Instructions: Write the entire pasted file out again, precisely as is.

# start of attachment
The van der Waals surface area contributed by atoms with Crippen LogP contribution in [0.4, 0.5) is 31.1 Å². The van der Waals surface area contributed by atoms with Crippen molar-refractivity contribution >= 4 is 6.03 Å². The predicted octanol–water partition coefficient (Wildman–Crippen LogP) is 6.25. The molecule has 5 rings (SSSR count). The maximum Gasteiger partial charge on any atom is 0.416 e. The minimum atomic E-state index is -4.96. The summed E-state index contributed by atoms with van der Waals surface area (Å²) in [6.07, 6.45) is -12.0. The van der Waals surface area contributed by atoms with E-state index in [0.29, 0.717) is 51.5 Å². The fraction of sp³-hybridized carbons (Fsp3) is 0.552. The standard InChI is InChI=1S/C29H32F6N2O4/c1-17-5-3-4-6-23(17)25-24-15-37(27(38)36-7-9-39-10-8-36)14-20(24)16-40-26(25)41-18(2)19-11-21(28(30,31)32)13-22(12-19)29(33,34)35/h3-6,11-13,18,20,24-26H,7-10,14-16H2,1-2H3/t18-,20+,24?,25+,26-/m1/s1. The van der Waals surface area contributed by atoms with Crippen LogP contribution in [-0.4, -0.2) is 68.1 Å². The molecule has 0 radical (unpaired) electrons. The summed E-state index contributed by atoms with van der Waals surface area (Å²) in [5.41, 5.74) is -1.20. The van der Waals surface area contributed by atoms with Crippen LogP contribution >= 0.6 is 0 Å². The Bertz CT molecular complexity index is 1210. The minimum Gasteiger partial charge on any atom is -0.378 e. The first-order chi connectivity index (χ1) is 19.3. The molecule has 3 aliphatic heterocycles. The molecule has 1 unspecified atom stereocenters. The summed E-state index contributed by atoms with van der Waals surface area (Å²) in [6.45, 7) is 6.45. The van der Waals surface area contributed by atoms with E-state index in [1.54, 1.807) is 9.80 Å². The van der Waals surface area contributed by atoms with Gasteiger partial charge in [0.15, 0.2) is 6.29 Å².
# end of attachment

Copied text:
The van der Waals surface area contributed by atoms with Crippen LogP contribution in [0.4, 0.5) is 31.1 Å². The van der Waals surface area contributed by atoms with Crippen molar-refractivity contribution >= 4 is 6.03 Å². The predicted octanol–water partition coefficient (Wildman–Crippen LogP) is 6.25. The molecule has 5 rings (SSSR count). The maximum Gasteiger partial charge on any atom is 0.416 e. The minimum atomic E-state index is -4.96. The summed E-state index contributed by atoms with van der Waals surface area (Å²) in [6.07, 6.45) is -12.0. The van der Waals surface area contributed by atoms with E-state index in [0.29, 0.717) is 51.5 Å². The fraction of sp³-hybridized carbons (Fsp3) is 0.552. The standard InChI is InChI=1S/C29H32F6N2O4/c1-17-5-3-4-6-23(17)25-24-15-37(27(38)36-7-9-39-10-8-36)14-20(24)16-40-26(25)41-18(2)19-11-21(28(30,31)32)13-22(12-19)29(33,34)35/h3-6,11-13,18,20,24-26H,7-10,14-16H2,1-2H3/t18-,20+,24?,25+,26-/m1/s1. The van der Waals surface area contributed by atoms with Crippen LogP contribution in [-0.4, -0.2) is 68.1 Å². The molecule has 0 radical (unpaired) electrons. The summed E-state index contributed by atoms with van der Waals surface area (Å²) in [5.41, 5.74) is -1.20. The van der Waals surface area contributed by atoms with Crippen LogP contribution >= 0.6 is 0 Å². The Bertz CT molecular complexity index is 1210. The minimum Gasteiger partial charge on any atom is -0.378 e. The first-order chi connectivity index (χ1) is 19.3. The molecule has 3 aliphatic heterocycles. The molecule has 1 unspecified atom stereocenters. The summed E-state index contributed by atoms with van der Waals surface area (Å²) in [6.45, 7) is 6.45. The van der Waals surface area contributed by atoms with E-state index in [1.54, 1.807) is 9.80 Å². The van der Waals surface area contributed by atoms with Gasteiger partial charge in [0.15, 0.2) is 6.29 Å².